Can State Governments Impose Religious Beliefs on Private Business Owners? – Arlene’s Flowers v. Ferguson

Arlenes

A news report out of Washington State reenergized my interest in writing about the threats to First Amendment Rights in this country, largely from those who hold to the doctrine that sexual freedom is an ultimate right.  According to the Daily Signal, a Washington judge ruled this week that a 70 year old florist was guilty of violating the states anti-discrimination laws when she refused to make floral arrangements for a gay wedding. In his 60-page opinion, the judge writes: “No court has ever held that religiously motivated conduct, expressive or otherwise, trumps state discrimination law in public accommodations. Religious motivation does not excuse compliance with the law.”

It is worth nothing in this case that the florist, Mrs. Barronelle Stutzman, gladly serves gay customers, and the man who filed the lawsuit was a long-time customer of hers.  But when he asked her to provide services for his wedding, she declined on grounds of conscience informed by her Christian faith.  She recalls: “I put my hand on his and said, ‘I’m sorry Rob, I can’t do your wedding because of my relationship with Jesus Christ. We talked a little bit, we talked about his mom [walking him down the aisle]…we hugged and he left.”

The court ruling ignores the difference between moral discrimination and amoral discrimination.  To “discriminate” simply means to recognize a distinction between.  Thus moral discrimination means to recognize the difference between good and evil.  Every human being does this; it is a function of the human conscience.  The kind of discrimination that has come to give the word such a toxic connotation is of an amoral nature.  It is a prejudicial judgment of a person’s worth based on characteristics that lack moral properties. The reason while racial discrimination is generally unjust is because it, as MLK Jr. famously said, judges someone “by the color of their skin, not the content of their character.” Other amoral characteristics that may be a basis for discrimination include gender and age.

As an aside, it is highly questionable whether the government ought to regulate even amoral discrimination in the first place, especially over private businesses. The oft quoted liberal aphorism (used in relation to eliminating anti-abortion and anti-sodomy laws) that it is not the government’s job to legislate morality applies here. Our country has a tradition of upholding private business owner’s freedom of association (i.e. freedom to refuse business on any grounds they see fit).  Thus, even if a business owner discriminates on amoral grounds, and such behavior is morally objectionable, why should the government get involved in the first place? People should be able, normally, do to business with whom they please.  The free market will punish those who turn away business and thus lose market share or refuse to hire the most qualified employees based on such characteristics.

But this ruling in Washington goes beyond such discrimination and attempts to regulate moral discrimination of private citizens. That is it seeks to use the force of the state to coerce people into suppressing moral judgments the state disagrees with, and act according to those moral judgments the state approves of.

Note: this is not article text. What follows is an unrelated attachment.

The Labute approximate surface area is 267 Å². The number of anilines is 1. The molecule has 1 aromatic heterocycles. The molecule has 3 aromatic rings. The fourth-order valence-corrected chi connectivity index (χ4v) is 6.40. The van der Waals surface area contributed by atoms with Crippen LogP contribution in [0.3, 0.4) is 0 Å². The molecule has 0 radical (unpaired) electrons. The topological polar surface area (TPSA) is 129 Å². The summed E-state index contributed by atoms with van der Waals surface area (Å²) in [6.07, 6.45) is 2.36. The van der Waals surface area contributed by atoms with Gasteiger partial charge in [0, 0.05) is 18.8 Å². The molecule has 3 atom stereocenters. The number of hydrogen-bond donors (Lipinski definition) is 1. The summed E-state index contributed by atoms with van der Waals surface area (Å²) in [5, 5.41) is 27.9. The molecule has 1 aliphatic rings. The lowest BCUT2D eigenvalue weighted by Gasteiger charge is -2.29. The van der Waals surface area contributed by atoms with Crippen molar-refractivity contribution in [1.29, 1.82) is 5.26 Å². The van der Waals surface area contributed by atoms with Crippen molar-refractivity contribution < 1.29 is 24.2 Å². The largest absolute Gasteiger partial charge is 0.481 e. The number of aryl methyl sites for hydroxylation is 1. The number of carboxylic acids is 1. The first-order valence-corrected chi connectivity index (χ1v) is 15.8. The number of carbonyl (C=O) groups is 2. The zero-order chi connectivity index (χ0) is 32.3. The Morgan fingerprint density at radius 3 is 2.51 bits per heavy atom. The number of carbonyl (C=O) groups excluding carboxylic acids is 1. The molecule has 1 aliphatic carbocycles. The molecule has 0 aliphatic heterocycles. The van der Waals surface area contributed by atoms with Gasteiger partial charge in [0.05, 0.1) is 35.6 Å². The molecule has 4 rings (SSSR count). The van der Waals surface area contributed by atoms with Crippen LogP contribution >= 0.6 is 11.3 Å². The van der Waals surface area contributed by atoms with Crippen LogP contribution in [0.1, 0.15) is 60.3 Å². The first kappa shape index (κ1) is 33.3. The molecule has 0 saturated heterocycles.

In this case, Mrs. Stutzman, on religious grounds, finds gay marriage to be objectionable. This is not some fringe, cultish religious conviction, but one that is held by tens, if not hundreds, of millions of U.S. Citizens, and represents consensus across all major religious traditions. It is firmly grounded in widely and sincerely held religious belief. She believes that she would be sinning against God if she supported a gay wedding by providing services for it. You may disagree with her moral convictions, and her religious basis for them, but the U.S. Constitution constrains the state from using its power to suppress the expression of them. Clearly, the state of Washington’s anti-discrimination laws are prohibiting her free exercise of religion.

But they are doing even more than that. I argue that such rulings interpret anti-discrimination laws in such a way as to establish religious belief. This is because they are forcing people to accept an certain concept of marriage which is not and indeed cannot be religiously neutral. The state of WA is in effect saying, “You cannot express publicly this religious-based belief that marriage should only be between one man and one woman; instead, you can only express publicly the state sanctioned belief that marriage is whatever arrangement two adults please.” These beliefs about marriage are themselves derived from faith commitments concerning the purpose of human existence, the meaning of life, the nature of man, etc. And in instances like these throughout the country, state and local governments are punishing those that disagree with these doctrines and express disagreement publicly.

Friends, such actions are a threat to our fundamental freedoms. I urge you to fight for our First Amendment rights to differentiate between right and wrong on religious grounds and act publicly on such judgments. Without this first freedom, other freedoms will gradually be eroded.